No amount of California dreamin’ will make these games any more enjoyable.
PLAYERS: 1-4 alternating
PUBLISHER: Milton Bradley
DEVELOPER: Epyx (ported by Rare)
RELEASE DATE: June 1989
Before Rare blew our collective gaming minds in 1994 with the graphical powerhouse Donkey Kong Country, they blew their collective programming chunks in 1989 with the underwhelming, oft hilarious California Games. Apparently hackysack, surfing, BMX bikes, skateboarding and other Xtreme sports were only available in California in the late 80s; at least that’s what the British-based Rare implies with this particular gray cartridge’s titular title. Plus, it does sound better than Florida Games or Wyoming Games or some other crap. Whatever you call California Games, though, this game is crap; in the 80s, in 2011, and forevermore.
I will rate each game in order of least to most crappiness because I can:
Foot Bag is probably the least crappiest game, if only because I was so amused at seeing virtual hackysack in a NES game. Control an androgynous young something and do tricks and twirls with your sack for as many points as possible. I have also never heard hackysack called “Foot Bag,” which, to be honest, offends me.
Flying Disk would be interesting if it went anywhere. Control your speed and and your angle and let your frisbee rip. Must Rare be so stuffy? “Yes, let’s go out for a jolly good game of golf flying disk, mates!”
Surfing is serene and there’s not much to really say about it. Get on top of the wave and stay there. I think sharks come along sometimes, but once you get on the wave, you don’t need to worry about anything. Bland, useless, etc.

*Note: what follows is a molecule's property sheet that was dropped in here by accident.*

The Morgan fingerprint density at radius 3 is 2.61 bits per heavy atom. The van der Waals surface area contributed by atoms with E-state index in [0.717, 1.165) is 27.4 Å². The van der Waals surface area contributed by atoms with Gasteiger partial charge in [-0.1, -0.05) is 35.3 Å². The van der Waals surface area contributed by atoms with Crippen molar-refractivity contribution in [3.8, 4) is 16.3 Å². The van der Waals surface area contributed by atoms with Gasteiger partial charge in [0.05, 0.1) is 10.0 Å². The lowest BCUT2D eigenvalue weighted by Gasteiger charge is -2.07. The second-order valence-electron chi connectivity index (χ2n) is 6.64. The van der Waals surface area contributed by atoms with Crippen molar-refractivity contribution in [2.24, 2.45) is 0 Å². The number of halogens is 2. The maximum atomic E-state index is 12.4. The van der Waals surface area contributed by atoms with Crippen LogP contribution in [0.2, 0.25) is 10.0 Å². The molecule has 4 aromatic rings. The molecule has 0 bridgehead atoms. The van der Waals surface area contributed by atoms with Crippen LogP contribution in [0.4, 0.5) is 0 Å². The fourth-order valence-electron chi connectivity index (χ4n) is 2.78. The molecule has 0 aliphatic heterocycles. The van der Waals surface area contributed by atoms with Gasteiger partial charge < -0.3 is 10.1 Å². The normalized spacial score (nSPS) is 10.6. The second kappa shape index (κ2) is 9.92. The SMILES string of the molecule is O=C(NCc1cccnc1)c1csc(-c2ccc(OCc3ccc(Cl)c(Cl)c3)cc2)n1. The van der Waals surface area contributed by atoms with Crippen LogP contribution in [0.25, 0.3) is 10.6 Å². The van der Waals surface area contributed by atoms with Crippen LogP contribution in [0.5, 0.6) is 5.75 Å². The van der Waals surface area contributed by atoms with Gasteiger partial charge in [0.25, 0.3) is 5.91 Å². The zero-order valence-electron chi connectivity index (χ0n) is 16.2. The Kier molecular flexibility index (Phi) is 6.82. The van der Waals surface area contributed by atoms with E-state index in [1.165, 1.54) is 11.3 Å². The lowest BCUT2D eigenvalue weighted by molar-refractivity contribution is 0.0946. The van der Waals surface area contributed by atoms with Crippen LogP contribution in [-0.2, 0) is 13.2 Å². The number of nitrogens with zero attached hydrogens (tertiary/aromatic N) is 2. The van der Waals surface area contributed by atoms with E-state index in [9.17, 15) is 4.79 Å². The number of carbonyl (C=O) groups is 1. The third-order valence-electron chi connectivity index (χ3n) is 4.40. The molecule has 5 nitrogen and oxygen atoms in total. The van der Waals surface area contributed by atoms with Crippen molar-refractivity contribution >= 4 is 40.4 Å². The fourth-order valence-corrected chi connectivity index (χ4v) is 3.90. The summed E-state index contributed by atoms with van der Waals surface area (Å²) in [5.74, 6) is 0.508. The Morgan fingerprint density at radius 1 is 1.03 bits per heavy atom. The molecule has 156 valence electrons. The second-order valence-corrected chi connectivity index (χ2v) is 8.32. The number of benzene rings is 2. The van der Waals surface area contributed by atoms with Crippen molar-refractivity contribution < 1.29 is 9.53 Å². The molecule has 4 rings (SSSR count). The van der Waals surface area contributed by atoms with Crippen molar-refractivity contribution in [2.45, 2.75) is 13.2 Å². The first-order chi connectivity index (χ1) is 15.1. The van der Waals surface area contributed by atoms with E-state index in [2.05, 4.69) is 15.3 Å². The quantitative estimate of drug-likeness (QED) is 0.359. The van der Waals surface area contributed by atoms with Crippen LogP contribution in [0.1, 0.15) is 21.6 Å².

BMX started off ok. You’re basically pedaling along a track, avoiding obstacles and trying to do tricks. Problem is, the BMXer is only capable of doing one of the aforementioned. Try to do both and you will fall down, while text at the bottom of the screen insults your abilities with quips like “Bummer!” and “Way to biff!”
I probably should have included Skating lower on this list because it features my favorite “biffing” animation. When the young girl on rollerskates fails to jump over a crack in the sidewalk, her whole body and face smack down hard onto the pavement. I’m pretty sure more time was spent making that animation then this entire game. Other than that, Skating is no more Californian than the rest, and I’m not sure what that means.
Last but not least, the crème de la suck, the Half Pipe. Nowhere at any time could this ever be considered fun by anyone. The controls are nigh impossible to figure out. Your character will continue to fall and slide across the halfpipe like a war-torn crash dummy.
The real reason to seek this game out is if you’re an insane Nintendo collector who happens to have two multi-taps, eight controllers, and lots of booze for the people you want to play California Games with you. Yes, up to eight people can play this game. Considering the time period in which this was released, it’s pretty ambitious, though no parent in their right mind would have blown hundreds of dollars for California Game parties back in the late 80s. This game has a literal replay value of nil. You can trust me on that because calculating the sum of “nil” takes awhile. Dude!